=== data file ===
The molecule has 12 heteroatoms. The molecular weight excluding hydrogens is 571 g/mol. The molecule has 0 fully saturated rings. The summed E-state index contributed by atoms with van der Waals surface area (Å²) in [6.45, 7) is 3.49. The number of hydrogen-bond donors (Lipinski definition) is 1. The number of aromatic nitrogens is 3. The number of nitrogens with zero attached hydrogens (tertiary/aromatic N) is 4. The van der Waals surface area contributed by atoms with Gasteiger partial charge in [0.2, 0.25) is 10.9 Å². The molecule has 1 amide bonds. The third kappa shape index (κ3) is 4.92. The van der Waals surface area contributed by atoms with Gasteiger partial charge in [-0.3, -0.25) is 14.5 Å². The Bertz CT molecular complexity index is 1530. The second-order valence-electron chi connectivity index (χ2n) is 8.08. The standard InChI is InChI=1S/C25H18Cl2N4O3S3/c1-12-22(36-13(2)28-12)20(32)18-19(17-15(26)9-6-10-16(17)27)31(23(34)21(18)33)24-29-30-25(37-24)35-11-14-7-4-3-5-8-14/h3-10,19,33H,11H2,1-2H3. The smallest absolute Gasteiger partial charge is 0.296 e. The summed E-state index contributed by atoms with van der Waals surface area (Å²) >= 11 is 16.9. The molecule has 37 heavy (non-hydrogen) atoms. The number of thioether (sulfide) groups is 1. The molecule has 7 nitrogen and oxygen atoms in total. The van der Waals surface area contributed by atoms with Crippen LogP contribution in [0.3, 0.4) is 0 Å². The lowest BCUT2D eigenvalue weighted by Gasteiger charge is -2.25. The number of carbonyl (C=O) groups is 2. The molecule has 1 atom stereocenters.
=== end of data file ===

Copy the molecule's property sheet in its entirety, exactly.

The molecule has 12 heteroatoms. The molecular weight excluding hydrogens is 571 g/mol. The molecule has 0 fully saturated rings. The summed E-state index contributed by atoms with van der Waals surface area (Å²) in [6.45, 7) is 3.49. The number of hydrogen-bond donors (Lipinski definition) is 1. The number of aromatic nitrogens is 3. The number of nitrogens with zero attached hydrogens (tertiary/aromatic N) is 4. The van der Waals surface area contributed by atoms with Gasteiger partial charge in [0.2, 0.25) is 10.9 Å². The molecule has 1 amide bonds. The third kappa shape index (κ3) is 4.92. The van der Waals surface area contributed by atoms with Gasteiger partial charge in [-0.3, -0.25) is 14.5 Å². The Bertz CT molecular complexity index is 1530. The second-order valence-electron chi connectivity index (χ2n) is 8.08. The standard InChI is InChI=1S/C25H18Cl2N4O3S3/c1-12-22(36-13(2)28-12)20(32)18-19(17-15(26)9-6-10-16(17)27)31(23(34)21(18)33)24-29-30-25(37-24)35-11-14-7-4-3-5-8-14/h3-10,19,33H,11H2,1-2H3. The smallest absolute Gasteiger partial charge is 0.296 e. The summed E-state index contributed by atoms with van der Waals surface area (Å²) >= 11 is 16.9. The molecule has 37 heavy (non-hydrogen) atoms. The number of thioether (sulfide) groups is 1. The molecule has 7 nitrogen and oxygen atoms in total. The van der Waals surface area contributed by atoms with Crippen LogP contribution in [0.3, 0.4) is 0 Å². The lowest BCUT2D eigenvalue weighted by Gasteiger charge is -2.25. The number of carbonyl (C=O) groups is 2. The molecule has 1 atom stereocenters.